Ephesians 5:1-5, NRSV:
1 Therefore be imitators of God, as beloved children, 2 and live in love, as Christ loved us[a] and gave himself up for us, a fragrant offering and sacrifice to God.
3 But fornication and impurity of any kind, or greed, must not even be mentioned among you, as is proper among saints.4 Entirely out of place is obscene, silly, and vulgar talk; but instead, let there be thanksgiving. 5 Be sure of this, that no fornicator or impure person, or one who is greedy (that is, an idolater), has any inheritance in the kingdom of Christ and of God.
So I’m reading this again and again tonight, wondering what to say… And not a lot is coming to me except maybe this: Paul is doing a vice list here, laying out specific behaviors to avoid. He lists them twice, using the same terms, in v3 and v5, with a little caveat on obscene talk in v4.
Paul says we’re not to be:
– involved in “fornication,” which tends to mean adultery but is also used as a sort-of generic term for sexual sin. Greek here is Πορνεία, “porneia,” which is the same root word as prostitute and from which we derive “pornography,” which is perhaps literally translated “prostitution in writing.”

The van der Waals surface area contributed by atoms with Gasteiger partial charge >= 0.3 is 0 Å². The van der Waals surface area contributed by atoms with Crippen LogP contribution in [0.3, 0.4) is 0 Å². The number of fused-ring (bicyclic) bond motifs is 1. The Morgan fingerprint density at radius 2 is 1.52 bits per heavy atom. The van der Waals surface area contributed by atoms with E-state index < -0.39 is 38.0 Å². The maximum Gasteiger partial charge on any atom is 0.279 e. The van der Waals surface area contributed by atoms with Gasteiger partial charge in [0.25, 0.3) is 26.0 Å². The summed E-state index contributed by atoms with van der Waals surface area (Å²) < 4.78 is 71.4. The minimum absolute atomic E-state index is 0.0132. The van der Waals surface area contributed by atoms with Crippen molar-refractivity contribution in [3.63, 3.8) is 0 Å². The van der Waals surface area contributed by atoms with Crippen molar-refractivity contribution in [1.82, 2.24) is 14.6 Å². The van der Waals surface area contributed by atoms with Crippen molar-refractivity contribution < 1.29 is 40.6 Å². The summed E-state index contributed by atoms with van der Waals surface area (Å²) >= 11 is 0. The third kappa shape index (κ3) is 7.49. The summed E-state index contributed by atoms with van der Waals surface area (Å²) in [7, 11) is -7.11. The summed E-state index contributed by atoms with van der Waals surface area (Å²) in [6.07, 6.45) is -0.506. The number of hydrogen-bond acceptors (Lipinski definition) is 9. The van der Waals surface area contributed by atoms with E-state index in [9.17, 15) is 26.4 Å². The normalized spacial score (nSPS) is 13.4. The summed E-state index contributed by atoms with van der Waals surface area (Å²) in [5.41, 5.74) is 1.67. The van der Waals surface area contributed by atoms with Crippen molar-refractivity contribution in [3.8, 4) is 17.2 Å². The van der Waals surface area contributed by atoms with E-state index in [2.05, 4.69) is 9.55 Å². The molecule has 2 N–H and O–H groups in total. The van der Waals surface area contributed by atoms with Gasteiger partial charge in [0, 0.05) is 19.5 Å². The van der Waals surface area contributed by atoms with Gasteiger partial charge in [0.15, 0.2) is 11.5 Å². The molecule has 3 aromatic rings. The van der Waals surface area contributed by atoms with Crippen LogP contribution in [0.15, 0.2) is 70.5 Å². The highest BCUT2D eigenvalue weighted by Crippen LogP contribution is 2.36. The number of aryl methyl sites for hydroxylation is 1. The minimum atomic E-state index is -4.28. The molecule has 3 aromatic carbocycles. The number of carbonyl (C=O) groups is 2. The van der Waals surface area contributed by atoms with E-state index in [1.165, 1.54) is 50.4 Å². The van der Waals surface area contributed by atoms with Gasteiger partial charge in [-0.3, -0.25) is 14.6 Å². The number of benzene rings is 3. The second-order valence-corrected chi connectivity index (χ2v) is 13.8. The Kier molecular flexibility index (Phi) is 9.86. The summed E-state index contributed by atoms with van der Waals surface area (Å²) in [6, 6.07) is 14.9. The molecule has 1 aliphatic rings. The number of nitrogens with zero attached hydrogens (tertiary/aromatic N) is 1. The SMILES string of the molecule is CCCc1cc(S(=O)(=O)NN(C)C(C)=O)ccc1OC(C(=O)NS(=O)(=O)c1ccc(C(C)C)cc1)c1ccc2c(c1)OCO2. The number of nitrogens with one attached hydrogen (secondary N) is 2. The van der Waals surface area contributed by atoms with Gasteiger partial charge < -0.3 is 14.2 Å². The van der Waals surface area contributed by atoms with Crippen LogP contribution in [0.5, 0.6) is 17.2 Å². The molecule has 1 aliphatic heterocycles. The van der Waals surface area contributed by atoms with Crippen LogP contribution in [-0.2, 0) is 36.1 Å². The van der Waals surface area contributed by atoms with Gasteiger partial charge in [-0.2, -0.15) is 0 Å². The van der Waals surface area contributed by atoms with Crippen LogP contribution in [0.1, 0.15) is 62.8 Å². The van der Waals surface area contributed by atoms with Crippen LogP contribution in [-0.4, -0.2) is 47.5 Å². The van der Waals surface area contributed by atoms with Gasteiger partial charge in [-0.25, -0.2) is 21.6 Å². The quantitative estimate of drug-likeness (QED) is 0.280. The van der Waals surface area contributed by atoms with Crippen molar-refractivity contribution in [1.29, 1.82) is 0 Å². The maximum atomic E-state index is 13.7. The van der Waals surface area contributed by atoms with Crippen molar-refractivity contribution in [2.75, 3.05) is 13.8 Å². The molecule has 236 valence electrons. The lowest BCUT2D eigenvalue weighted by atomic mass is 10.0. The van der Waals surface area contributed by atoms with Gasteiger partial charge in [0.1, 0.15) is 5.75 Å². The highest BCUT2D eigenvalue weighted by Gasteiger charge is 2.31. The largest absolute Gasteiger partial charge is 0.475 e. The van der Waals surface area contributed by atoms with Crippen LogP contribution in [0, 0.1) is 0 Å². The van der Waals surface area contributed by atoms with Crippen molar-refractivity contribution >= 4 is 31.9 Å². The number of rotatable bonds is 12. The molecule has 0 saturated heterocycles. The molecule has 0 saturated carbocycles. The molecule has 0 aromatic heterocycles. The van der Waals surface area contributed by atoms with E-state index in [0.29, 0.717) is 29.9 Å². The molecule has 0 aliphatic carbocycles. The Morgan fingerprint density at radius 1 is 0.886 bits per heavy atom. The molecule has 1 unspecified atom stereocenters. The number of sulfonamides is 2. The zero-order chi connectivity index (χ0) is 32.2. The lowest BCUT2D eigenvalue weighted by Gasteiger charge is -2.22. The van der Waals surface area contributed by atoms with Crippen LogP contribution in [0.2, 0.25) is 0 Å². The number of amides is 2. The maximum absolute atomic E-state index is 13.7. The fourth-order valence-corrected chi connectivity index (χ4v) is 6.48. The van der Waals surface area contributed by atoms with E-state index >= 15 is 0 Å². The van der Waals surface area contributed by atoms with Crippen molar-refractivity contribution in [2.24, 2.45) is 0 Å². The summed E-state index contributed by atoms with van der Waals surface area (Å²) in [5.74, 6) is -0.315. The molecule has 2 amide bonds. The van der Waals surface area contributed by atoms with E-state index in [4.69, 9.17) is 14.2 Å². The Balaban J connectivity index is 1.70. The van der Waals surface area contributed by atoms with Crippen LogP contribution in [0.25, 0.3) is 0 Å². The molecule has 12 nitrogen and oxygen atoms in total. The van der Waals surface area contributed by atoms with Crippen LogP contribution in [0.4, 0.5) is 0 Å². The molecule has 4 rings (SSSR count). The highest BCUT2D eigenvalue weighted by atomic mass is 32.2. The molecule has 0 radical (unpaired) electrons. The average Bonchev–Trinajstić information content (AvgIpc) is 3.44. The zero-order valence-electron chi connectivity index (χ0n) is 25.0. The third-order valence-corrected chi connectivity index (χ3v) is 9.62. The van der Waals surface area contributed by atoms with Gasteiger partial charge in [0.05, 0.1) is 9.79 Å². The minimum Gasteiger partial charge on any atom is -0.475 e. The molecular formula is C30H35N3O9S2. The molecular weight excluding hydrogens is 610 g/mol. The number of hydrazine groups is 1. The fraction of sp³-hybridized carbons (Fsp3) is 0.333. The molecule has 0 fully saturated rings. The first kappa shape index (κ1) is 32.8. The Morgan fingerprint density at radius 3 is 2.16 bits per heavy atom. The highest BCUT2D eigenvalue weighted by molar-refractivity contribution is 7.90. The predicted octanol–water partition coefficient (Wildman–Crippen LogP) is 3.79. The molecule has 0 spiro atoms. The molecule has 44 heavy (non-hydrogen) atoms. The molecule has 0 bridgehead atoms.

-impure– Greek ἀκαθαρσία, “a-catharsia” which denote uncleanliness, lewdness, and impurity, many times with a sexual connotation.
-Greedy, which he equates with idolatry.
In the midst of this, he says “obscene, silly, and vulgar talk” has no place among God’s people who are growing up.
The image I have in my mind is of a high school varsity (or perhaps college or pro-level) locker room. Lots of fornication, impurity, greediness talk. Lots of silly vulgar talk.
Now, I know not every person involved in high level sports or something is engaged in this garbage, and that athletes exist all over the place who try to embody a Christian ethic in a difficult spot… But I think the typical locker room stuff is a decent picture of what Paul is talking about here. And it’s the kind of stuff our society tends to promote: the womanizing, rich, carefree sports jock or rock star life.
Paul says such a life is not a Kingdom life. Instead, love (and that’s agape for those of you playing at home, not eros) must rule all… love that lays its life down for others. Love that holds its tongue and speaks εὐχαριστία (eucharistia) “thanksgiving” instead. (Yes, that is the same root from which our “Eucharist” or Holy Communion comes…)
I guess what this passage is saying to me is it’s time for the high school jock or rock star wanna be in all of us to grow up. The Kingdom life leads us elsewhere.